Wed Dec. 13, 2017: Trump delivers remarks on tax reform bill

President Trump on Wednesday made his closing arguments for his tax agenda, as House and Senate negotiators have reached an agreement in conference to work out the differences between their two bills.

But the president’s closing-in-on-victory lap speech at the White House had a cloudy backdrop. On Wednesday, he gave his first address since Roy Moore, the Republican he endorsed who was accused of sexual misconduct with minors, lost to Democrat Doug Jones in the Alabama special U.S. Senate race Tuesday night. Not only does Moore’s defeat mark a loss for Mr. Trump’s chosen candidate, but it will likely make the president’s legislative agenda more difficult to accomplish in the future, since Republicans will soon only have a slim 51-49 majority in the Senate.

For now, the president looks on track to meet his goal of signing a tax bill before Christmas.

For his speech, the president talked up the impact of the bill for middle-class families. The White House has invited a number of families to attend, along with Vice President Mike Pence, Treasury Secretary Steve Mnuchin, Labor Secretary Alexander Acosta and chief White House economist Gary Cohn.

–CBS News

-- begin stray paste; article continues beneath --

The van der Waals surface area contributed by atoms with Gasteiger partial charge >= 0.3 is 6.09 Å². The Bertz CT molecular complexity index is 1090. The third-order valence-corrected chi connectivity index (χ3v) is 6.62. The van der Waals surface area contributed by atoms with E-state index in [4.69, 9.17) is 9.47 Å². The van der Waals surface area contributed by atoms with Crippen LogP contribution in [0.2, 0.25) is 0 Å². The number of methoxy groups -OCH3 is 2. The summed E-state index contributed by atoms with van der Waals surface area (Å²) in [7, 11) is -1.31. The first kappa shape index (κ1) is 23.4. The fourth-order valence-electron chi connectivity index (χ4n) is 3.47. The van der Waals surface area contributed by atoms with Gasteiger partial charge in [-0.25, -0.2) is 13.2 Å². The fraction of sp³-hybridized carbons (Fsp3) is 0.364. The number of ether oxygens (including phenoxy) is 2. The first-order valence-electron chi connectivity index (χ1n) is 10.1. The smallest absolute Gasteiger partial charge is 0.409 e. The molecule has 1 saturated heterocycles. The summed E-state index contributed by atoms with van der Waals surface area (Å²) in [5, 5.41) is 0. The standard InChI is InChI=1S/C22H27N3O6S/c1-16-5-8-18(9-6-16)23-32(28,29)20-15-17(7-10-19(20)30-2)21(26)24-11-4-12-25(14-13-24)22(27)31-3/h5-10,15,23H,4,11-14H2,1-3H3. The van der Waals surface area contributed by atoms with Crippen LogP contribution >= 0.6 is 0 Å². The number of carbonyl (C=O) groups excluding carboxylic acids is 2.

Tue, Oct 31, 2017: Trump meets with business leaders on tax reform, says he wants bill by Christmas

President Donald Trump said Tuesday that he hopes tax reform can be accomplished by year-end.

“I want the House to pass a bill by Thanksgiving. I want all of the people standing by my side when we get ready to sign by Christmas — hopefully before Christmas,” he said at a hastily scheduled press availability.

When asked if he was looking into phasing in corporate tax rate reductions, Trump responded, “We’re not looking for that, hopefully not.”

The president made his remarks after meeting with business leaders including the U.S. Chamber of Commerce, the National Association of Manufacturers and the Business Roundtable.

House Republicans are expected to release a draft their long-anticipated tax bill Wednesday.

Trump is scheduled to depart for a trip to several countries in Asia on Friday. While the president is overseas, some White House officials will stay behind to work on the tax overhaul effort, including Treasury Secretary Steve Mnuchin and top economic advisor Gary Cohn.

–CNBC, Christine Wang

Tue, Oct 24, 2017: Trump meets with Senate Republicans on tax reform

President Donald Trump began talks with Republican senators on Tuesday to try to build consensus for proposed tax cuts in a meeting that was overshadowed by an exchange of insults between the president and one of the lawmakers.

Trump has asked his fellow Republicans who control Congress to pass a package of tax cuts, including a deep reduction in the corporate income tax, by year’s end.

But hours before he was to promote the tax plan at a weekly lunch for Republican senators on Capitol Hill, Trump engaged in a distracting tussle with one of those lawmakers: Bob Corker, a leading fiscal hawk and the head of the Senate Foreign Relations Committee. Continue reading “Tue, Oct 24, 2017: Trump meets with Senate Republicans on tax reform”